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What Is Nonfiction?

Based in fact, nonfiction serves to inform.

By Jessica Dukes

Nonfiction has been around ever since ancient civilizations needed to record and explain their laws, and it’s still evolving today.  Here’s how we define nonfiction, a look at its history, and some of the genre’s most popular sub-genres.

What is Nonfiction?

Nonfiction is literature that, regardless of the subject matter, has a simple goal: to provide information. It should be based on facts and conclusions of the author’s research or expertise, as opposed to the creativity of the author’s imagination. Granted, storytelling skills are required when writing a great work of nonfiction, but the content is still expected to be accurate. In addition to this, modern nonfiction is prose — writing that sounds like everyday speech and is not written in meter, like poetry.

History of Nonfiction

The earliest works of nonfiction can be traced back to ancient Bronze Age civilizations. By 740 BC, ancient Akkadian literature was already producing The Babylonian Chronicles, a history of the lives of kings, philosophers, and the workings of the empire. In the first century AD, Rome’s Pliny the Elder created the earliest recognized encyclopedia,  Naturalis Historia, a popular record of current-day science, art, and history. Fast forward another 1,100 years, and The Anglo-Saxon Chronicles celebrates the history of England between the expulsion of the Roman Empire and the arrival of the Normans.

Through the centuries, sub-genres were established. Histories branched off into biographies, autobiographies, memoirs, and books about current affairs. Science and nature writing broke away from religious texts. The “teaching guides” of ancient Egypt, full of advice on how to live a proper life, led to Benjamin Franklin’s Poor Richard’s Almanack (1732) and the self-help bestsellers of today. Let’s take a deeper look at the modern sub-genres of nonfiction.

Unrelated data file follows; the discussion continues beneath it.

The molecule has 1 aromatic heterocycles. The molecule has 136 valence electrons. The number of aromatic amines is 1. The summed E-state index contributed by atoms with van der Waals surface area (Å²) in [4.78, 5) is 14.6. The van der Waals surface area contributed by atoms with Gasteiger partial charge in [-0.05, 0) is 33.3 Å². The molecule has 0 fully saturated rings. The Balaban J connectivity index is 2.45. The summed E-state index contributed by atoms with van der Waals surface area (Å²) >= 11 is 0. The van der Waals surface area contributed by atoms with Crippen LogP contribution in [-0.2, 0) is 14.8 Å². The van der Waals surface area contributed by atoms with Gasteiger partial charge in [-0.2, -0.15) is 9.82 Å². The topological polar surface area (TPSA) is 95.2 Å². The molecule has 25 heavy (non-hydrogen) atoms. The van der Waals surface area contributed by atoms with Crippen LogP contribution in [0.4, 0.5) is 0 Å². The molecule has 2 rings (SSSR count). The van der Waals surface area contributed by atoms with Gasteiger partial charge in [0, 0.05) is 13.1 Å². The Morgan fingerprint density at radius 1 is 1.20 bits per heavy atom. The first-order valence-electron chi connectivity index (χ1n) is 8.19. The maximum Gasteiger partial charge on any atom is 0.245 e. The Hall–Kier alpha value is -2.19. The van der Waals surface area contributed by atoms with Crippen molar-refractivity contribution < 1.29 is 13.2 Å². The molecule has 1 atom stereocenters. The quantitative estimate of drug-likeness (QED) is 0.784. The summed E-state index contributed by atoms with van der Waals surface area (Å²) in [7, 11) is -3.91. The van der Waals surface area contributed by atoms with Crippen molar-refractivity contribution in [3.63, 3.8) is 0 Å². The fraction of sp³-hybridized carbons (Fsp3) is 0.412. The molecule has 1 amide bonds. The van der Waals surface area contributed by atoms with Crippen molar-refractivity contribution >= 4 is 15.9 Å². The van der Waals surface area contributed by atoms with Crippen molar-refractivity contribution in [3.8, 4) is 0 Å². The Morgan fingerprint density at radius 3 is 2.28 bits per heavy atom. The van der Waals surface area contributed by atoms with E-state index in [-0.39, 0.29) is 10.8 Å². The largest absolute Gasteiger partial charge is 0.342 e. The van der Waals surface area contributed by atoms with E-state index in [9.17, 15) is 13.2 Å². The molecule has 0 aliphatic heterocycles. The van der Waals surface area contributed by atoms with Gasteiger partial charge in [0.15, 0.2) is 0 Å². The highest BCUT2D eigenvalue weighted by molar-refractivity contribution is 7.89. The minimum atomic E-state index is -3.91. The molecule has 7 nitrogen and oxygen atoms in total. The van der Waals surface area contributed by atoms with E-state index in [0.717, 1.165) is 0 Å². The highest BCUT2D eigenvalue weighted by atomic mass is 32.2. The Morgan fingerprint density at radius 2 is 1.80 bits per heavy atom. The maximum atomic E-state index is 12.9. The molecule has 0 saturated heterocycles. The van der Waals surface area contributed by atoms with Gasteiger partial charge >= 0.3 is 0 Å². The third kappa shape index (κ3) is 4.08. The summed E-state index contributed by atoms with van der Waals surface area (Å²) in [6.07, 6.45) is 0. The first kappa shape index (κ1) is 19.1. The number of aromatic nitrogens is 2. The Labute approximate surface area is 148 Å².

Common Types of Nonfiction

There’s a lot of overlap here, but most nonfiction literature falls into these categories.

Histories are as popular now as they were in ancient times. Today, they serve the same purpose – to shine a light on the past and cement its importance. Caste: The Origins of Our Discontents (2020) by Isabel Wilkerson looks at the history of discrimination in the Unites States and how it provided the framework for an unseen caste system today. Erik Larson’s The Splendid and the Vile (2020) takes readers into the personal life of Winston Churchill as WWII rages in Europe, and is a part of a long tradition of military histories.

Biography, Autobiography, and Memoir tells the important stories of a person’s life, whether they’re a well-known public figure or someone who has an interesting story that inspires us all. Biographies are written by an author about someone else, such as The Dead Are Arising: The Life of Malcolm X (2020) by Les and Tamara Payne. Autobiographies, such as Ruth Bader Ginsberg’s My Own Words (2018) are written by the author about themselves. Memoirs, such as J. D. Vance’s examination of his Appalachian childhood, Hillbilly Elegy (2016), are a type of autobiography, but they focus on a narrow, life-changing moment in time.

Science and Nature writing seeks to make complicated matters easier to understand, and rejoices in the lessons learned from the natural world. The Genome Odyssey: Medical Mysteries and the Incredible Quest to Solve Them (2021) by Dr. Euan Ashley explains genome sequencing and the many ways it has helped him diagnose issues in his patients. Vesper Flights (2020) by Helen Macdonald celebrates what she has learned by observing the animals in her life.